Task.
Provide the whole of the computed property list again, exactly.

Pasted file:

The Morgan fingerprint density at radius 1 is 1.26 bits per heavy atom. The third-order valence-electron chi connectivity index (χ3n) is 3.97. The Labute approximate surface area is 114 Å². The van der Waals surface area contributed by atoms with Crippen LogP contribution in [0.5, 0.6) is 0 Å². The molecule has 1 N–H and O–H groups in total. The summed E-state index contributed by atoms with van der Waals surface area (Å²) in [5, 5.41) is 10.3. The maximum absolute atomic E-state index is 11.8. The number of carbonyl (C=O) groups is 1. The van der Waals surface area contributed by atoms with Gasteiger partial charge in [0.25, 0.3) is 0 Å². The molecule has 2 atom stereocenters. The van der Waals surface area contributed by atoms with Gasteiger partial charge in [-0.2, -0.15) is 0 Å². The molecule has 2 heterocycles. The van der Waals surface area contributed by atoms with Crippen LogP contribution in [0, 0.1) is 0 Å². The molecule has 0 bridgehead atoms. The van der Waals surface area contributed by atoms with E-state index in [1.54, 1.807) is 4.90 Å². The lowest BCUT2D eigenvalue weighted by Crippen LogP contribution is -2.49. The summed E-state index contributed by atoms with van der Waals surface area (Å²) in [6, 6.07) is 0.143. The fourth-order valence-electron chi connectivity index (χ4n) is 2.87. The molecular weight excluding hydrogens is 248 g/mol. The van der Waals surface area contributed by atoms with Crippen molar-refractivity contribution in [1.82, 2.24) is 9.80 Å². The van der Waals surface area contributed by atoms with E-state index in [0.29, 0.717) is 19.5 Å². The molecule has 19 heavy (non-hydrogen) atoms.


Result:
The Morgan fingerprint density at radius 1 is 1.26 bits per heavy atom. The third-order valence-electron chi connectivity index (χ3n) is 3.97. The Labute approximate surface area is 114 Å². The van der Waals surface area contributed by atoms with Crippen LogP contribution in [0.5, 0.6) is 0 Å². The molecule has 1 N–H and O–H groups in total. The summed E-state index contributed by atoms with van der Waals surface area (Å²) in [5, 5.41) is 10.3. The maximum absolute atomic E-state index is 11.8. The number of carbonyl (C=O) groups is 1. The van der Waals surface area contributed by atoms with Gasteiger partial charge in [0.25, 0.3) is 0 Å². The molecule has 2 atom stereocenters. The van der Waals surface area contributed by atoms with Gasteiger partial charge in [-0.2, -0.15) is 0 Å². The molecule has 2 heterocycles. The van der Waals surface area contributed by atoms with Crippen LogP contribution in [0, 0.1) is 0 Å². The molecule has 0 bridgehead atoms. The van der Waals surface area contributed by atoms with E-state index in [1.54, 1.807) is 4.90 Å². The lowest BCUT2D eigenvalue weighted by Crippen LogP contribution is -2.49. The summed E-state index contributed by atoms with van der Waals surface area (Å²) in [6, 6.07) is 0.143. The fourth-order valence-electron chi connectivity index (χ4n) is 2.87. The molecular weight excluding hydrogens is 248 g/mol. The van der Waals surface area contributed by atoms with Crippen molar-refractivity contribution in [1.82, 2.24) is 9.80 Å². The van der Waals surface area contributed by atoms with E-state index in [0.29, 0.717) is 19.5 Å². The molecule has 19 heavy (non-hydrogen) atoms.